With passenger numbers at Marina Bay Cruise Centre (MBCC) set to cross the one-million mark this financial year, the terminal is taking steps to prevent possible congestion by tapping smart technology.
By September next year, a total of 460 cameras, each capable of clicking 750 images a second, will be installed at MBCC, with sensors fixed at key locations such as the check-in and baggage handling areas.
As passenger numbers increase, the cruise terminal is going high-tech, leveraging technology - data science, video analytics and predictive artificial intelligence - to enhance its operations.
"With the number of passengers coming through the terminal, we feel that it is necessary to be proactive to prevent possible congestion, and take measures so that the passenger experience is not compromised," Mr Lionel Wong, chief executive of terminal operator Sats-Creuers, told The Straits Times.
The cruise terminal has been kept busy since its opening in 2012 and is expecting about 1.4 million passengers in the 12 months to March 31 next year.
The cameras and sensors will provide real-time monitoring of traffic conditions and passenger flows, allowing staff to keep a close eye on operations and detect bottlenecks, if any, at various locations, said Mr Wong.
For example, if the check-in queue is slow-moving, the system will automatically trigger an alert to staff so that they can respond.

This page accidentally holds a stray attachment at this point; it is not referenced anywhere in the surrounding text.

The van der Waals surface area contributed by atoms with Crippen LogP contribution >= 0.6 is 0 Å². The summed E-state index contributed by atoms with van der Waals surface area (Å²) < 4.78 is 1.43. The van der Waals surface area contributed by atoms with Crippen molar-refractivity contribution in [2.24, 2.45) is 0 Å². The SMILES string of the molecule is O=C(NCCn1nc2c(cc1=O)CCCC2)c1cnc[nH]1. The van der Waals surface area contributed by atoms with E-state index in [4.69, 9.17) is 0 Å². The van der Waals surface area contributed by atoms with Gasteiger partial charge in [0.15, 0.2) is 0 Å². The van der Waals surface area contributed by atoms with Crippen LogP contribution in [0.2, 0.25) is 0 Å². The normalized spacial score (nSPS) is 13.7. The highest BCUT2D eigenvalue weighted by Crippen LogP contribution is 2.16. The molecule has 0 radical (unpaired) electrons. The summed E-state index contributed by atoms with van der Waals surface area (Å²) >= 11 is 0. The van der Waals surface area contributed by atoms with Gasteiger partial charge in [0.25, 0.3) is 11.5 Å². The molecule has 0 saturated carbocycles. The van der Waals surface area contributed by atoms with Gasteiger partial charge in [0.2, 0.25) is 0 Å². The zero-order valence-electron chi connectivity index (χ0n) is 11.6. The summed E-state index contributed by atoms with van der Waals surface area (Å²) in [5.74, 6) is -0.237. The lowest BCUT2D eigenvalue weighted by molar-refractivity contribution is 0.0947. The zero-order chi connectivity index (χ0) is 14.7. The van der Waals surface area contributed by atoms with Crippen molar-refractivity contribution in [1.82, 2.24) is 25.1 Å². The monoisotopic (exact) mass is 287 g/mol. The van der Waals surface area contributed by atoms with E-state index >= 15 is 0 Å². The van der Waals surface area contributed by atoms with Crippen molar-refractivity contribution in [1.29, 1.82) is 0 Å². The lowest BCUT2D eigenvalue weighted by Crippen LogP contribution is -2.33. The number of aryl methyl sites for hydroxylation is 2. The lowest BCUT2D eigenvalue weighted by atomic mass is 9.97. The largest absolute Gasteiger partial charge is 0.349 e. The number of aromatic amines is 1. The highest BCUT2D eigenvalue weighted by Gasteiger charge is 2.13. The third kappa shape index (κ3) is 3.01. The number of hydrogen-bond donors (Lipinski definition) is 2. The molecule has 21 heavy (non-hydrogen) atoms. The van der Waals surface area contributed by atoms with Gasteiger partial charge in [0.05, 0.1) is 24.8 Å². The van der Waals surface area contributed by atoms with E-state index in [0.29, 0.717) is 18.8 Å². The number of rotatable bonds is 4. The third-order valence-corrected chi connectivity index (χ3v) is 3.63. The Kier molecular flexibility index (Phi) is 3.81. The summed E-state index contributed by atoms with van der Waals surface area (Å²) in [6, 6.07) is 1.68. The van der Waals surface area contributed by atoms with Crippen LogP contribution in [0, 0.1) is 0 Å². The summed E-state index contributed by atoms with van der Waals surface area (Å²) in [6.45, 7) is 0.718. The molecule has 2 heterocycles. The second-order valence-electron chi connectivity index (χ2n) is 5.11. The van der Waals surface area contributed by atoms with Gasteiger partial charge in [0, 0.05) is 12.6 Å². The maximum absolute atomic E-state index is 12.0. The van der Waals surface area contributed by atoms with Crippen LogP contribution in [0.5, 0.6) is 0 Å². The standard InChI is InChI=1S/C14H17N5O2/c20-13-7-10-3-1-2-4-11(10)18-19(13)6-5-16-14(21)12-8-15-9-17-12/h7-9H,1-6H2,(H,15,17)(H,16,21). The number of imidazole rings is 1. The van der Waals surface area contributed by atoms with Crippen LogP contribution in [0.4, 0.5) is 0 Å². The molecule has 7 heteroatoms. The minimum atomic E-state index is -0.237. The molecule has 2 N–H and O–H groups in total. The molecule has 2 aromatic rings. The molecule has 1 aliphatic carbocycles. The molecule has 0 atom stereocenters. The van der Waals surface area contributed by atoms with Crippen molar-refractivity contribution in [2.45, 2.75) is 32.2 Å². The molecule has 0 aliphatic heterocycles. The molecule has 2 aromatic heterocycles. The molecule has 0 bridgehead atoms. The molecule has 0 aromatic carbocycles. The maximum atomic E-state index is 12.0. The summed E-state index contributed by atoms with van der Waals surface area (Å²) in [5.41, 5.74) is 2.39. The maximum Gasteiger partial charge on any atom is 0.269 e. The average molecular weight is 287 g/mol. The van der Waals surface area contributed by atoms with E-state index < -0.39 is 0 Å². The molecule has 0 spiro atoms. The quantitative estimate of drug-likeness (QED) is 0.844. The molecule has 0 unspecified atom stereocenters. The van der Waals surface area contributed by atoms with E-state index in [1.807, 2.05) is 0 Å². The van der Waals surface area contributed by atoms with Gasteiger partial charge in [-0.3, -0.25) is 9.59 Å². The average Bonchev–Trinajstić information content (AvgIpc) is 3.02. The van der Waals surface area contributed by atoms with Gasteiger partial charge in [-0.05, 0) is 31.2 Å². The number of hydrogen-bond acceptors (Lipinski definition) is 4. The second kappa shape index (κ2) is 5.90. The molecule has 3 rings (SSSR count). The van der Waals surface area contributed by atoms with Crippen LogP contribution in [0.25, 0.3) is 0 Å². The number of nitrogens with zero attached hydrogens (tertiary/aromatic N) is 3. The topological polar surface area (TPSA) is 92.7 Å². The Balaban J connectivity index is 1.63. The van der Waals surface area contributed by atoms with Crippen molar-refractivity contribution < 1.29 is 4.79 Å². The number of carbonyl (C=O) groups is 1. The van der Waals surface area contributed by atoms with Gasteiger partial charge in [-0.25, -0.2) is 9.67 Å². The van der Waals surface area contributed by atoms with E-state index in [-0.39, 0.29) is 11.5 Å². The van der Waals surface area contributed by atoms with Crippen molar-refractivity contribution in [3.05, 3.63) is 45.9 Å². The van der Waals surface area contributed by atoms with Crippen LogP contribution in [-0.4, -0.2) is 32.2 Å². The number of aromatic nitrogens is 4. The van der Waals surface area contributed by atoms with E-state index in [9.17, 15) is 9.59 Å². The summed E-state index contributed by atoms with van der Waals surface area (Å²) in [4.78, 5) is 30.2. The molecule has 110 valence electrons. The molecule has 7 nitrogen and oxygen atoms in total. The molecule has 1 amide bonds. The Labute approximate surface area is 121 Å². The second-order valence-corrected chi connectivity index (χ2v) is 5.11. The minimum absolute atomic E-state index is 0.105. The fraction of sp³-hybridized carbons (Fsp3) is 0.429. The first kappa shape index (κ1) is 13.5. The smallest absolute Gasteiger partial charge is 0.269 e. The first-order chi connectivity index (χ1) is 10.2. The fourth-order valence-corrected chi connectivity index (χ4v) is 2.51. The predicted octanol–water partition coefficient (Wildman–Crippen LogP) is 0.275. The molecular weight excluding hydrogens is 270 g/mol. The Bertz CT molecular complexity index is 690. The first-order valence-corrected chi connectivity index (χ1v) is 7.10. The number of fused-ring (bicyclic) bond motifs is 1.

In such cases, they may open additional counters or deploy more staff, Mr Wong said.
"Augmenting our processes with technology will help us manage the increased volume more efficiently and provide a pleasant, seamless travel experience for our passengers," said Mr Wong.
He added that the $3 million initiative will make MBCC Asia's first "smart" terminal.
The system will benefit not just Sats-Creuers staff, but also other stakeholders, including cruise operators and the Immigration and Checkpoints Authority of Singapore, Mr Wong said.
Mr Andrew Tan, chief executive of the Maritime and Port Authority of Singapore, has welcomed the initiative.
The use of smart sensors and data analytics to enhance operations at Singapore's ports and cruise terminal facilities will not only contribute to better operational efficiencies, but also enhance the level of security, he said.
This will become more critical as the business grows, experts said.
According to the Singapore Tourism Board (STB), Singapore's two cruise facilities - the other is at HarbourFront - recorded a passenger throughput of 1.38 million last year - marking a third consecutive year of growth.
A recent STB study also found that the cruise industry contributed $706 million in direct spend to Singapore's economy in 2016, an increase of about 36 per cent from 2010.
Globally, the number of cruise passengers has risen by about 50 per cent in the past decade, from 17.8 million to an estimated 27 million this year.
Singapore, already the biggest cruise hub in South-east Asia, has further plans to capture an even bigger slice of the growing market.
The Straits Times understands that there are plans to expand the Marina Bay cruise terminal, which now has two berths, so that it can handle more ships at one time.